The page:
Swaminathan Gurumurthy, convenor of Swadeshi Jagran Manch. Illustration: Ajay Mohanty
Reserve Bank of India (RBI) board member S Gurumurthy on Friday favoured funding the fiscal deficit to support economic growth at a time when banks are going through stressed times.
“Bank credit to gross domestic product (GDP) ratio was down from 10.9 per cent in 2010 to 5.7 per cent in 2015 and 4.8 per cent in 2016. Fiscal deficit also came down in this period. With the result, the aggregate money in the economy halved from 17.4 per cent of the GDP to 8.4 per cent. I suggested to the government that when credit goes down deficit should rise,” he tweeted.
The comments by Gurumurthy, co-convenor of the Swadeshi Jagran Manch, comes days before the RBI’s crucial board meeting on Monday. The issues raised by the government, including the easing of PCA norms, cutting the size of reserves and enhancing credit to MSMEs, are likely to come up for discussion at the meeting.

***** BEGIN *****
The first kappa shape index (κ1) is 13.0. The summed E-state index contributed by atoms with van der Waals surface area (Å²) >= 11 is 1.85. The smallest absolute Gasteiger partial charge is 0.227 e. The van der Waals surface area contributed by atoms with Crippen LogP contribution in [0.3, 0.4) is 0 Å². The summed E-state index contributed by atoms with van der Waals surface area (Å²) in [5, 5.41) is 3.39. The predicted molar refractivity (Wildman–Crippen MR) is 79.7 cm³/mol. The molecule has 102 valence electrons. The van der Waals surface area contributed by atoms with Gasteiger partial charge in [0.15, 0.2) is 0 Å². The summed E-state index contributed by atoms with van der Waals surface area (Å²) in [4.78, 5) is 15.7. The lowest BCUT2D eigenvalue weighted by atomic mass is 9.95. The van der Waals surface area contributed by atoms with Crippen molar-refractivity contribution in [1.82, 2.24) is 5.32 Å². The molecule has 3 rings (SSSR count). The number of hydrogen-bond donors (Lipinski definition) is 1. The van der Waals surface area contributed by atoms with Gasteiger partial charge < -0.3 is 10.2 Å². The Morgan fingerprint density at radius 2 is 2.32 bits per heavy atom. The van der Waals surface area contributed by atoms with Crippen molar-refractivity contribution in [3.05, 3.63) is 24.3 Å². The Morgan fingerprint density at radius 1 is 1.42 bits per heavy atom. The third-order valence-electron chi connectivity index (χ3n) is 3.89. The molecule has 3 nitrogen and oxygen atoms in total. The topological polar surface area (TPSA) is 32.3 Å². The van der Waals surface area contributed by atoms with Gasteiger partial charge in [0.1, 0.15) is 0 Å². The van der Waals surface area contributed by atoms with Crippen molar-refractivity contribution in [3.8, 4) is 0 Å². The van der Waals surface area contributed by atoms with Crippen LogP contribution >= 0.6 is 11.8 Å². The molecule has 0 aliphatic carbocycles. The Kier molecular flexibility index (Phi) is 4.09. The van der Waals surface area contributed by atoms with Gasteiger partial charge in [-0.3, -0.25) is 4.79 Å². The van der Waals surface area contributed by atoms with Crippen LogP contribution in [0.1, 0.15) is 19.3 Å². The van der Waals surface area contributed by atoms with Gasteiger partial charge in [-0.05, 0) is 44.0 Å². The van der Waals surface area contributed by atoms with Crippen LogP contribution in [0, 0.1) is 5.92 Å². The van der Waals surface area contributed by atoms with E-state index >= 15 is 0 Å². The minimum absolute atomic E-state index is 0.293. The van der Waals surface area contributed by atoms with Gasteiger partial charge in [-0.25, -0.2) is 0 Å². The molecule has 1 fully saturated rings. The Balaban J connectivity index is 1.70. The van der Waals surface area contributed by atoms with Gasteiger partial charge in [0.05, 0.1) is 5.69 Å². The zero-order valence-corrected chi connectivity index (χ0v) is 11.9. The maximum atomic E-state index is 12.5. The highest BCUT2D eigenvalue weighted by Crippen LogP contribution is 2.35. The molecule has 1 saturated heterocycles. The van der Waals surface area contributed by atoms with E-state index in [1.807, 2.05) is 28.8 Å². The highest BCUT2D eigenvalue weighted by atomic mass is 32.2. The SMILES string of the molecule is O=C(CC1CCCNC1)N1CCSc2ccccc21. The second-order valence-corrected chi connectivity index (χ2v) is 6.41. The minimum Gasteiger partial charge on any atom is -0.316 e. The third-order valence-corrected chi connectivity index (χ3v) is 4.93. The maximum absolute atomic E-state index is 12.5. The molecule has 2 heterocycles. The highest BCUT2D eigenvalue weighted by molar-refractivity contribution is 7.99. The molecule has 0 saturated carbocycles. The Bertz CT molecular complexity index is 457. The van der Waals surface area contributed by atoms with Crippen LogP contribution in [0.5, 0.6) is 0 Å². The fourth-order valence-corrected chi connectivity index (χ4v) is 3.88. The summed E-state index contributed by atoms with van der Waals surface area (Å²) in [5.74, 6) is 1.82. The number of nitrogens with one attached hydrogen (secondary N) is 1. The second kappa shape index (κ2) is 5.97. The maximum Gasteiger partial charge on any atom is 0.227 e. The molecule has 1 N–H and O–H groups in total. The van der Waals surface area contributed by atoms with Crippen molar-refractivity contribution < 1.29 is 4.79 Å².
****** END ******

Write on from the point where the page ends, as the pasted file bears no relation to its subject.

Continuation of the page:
He added, “I suggested the amendment of Fiscal Responsibility and Budget Management (FRBM) law. A committee was also appointed. The FRBM law has become outdated after 2008. Monetary expansion is now the order of the day. Financing of deficit is not bad, per se. In times of banking stress, it is good.”
The IMF said in 1999 that deficit was preferable to the government borrowing from banks and crowding out private investment which are happening in India in a big way.
Had India not followed theoreticians, it would have fared better. The US & EU ignored theoreticians in 2008 and survived.
He quoted that Abenomics in Japan are against all theories and this is a success in generating business, jobs and exports in Japan.
“It is because they think independently. Here, we troll anyone who thinks independently. Independent thinkers have always struggled against howls of crowds.”
In India, the source for money supply is dollar inflow into the country. If the dollar flows out, money supply contracts. Can national economy work on this logic? Is anyone thinking. When I say money supply, it is about monetary expansion, said Gurumurthy.